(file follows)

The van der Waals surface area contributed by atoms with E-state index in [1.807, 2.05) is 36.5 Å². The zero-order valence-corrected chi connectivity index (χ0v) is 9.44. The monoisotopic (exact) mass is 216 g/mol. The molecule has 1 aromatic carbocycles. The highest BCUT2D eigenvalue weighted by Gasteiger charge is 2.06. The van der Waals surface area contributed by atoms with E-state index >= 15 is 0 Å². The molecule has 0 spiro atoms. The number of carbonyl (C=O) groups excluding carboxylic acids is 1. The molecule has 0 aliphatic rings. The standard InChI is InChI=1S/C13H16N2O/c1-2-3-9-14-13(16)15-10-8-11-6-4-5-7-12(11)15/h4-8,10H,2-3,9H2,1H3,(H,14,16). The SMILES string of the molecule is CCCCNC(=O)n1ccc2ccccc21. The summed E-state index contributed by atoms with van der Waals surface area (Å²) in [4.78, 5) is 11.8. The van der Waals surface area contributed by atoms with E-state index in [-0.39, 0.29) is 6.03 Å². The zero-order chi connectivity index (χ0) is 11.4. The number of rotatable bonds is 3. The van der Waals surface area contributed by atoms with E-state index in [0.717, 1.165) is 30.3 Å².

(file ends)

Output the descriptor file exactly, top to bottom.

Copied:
The van der Waals surface area contributed by atoms with E-state index in [1.807, 2.05) is 36.5 Å². The zero-order valence-corrected chi connectivity index (χ0v) is 9.44. The monoisotopic (exact) mass is 216 g/mol. The molecule has 1 aromatic carbocycles. The highest BCUT2D eigenvalue weighted by Gasteiger charge is 2.06. The van der Waals surface area contributed by atoms with E-state index >= 15 is 0 Å². The molecule has 0 spiro atoms. The number of carbonyl (C=O) groups excluding carboxylic acids is 1. The molecule has 0 aliphatic rings. The standard InChI is InChI=1S/C13H16N2O/c1-2-3-9-14-13(16)15-10-8-11-6-4-5-7-12(11)15/h4-8,10H,2-3,9H2,1H3,(H,14,16). The SMILES string of the molecule is CCCCNC(=O)n1ccc2ccccc21. The summed E-state index contributed by atoms with van der Waals surface area (Å²) in [4.78, 5) is 11.8. The van der Waals surface area contributed by atoms with E-state index in [-0.39, 0.29) is 6.03 Å². The zero-order chi connectivity index (χ0) is 11.4. The number of rotatable bonds is 3. The van der Waals surface area contributed by atoms with E-state index in [0.717, 1.165) is 30.3 Å².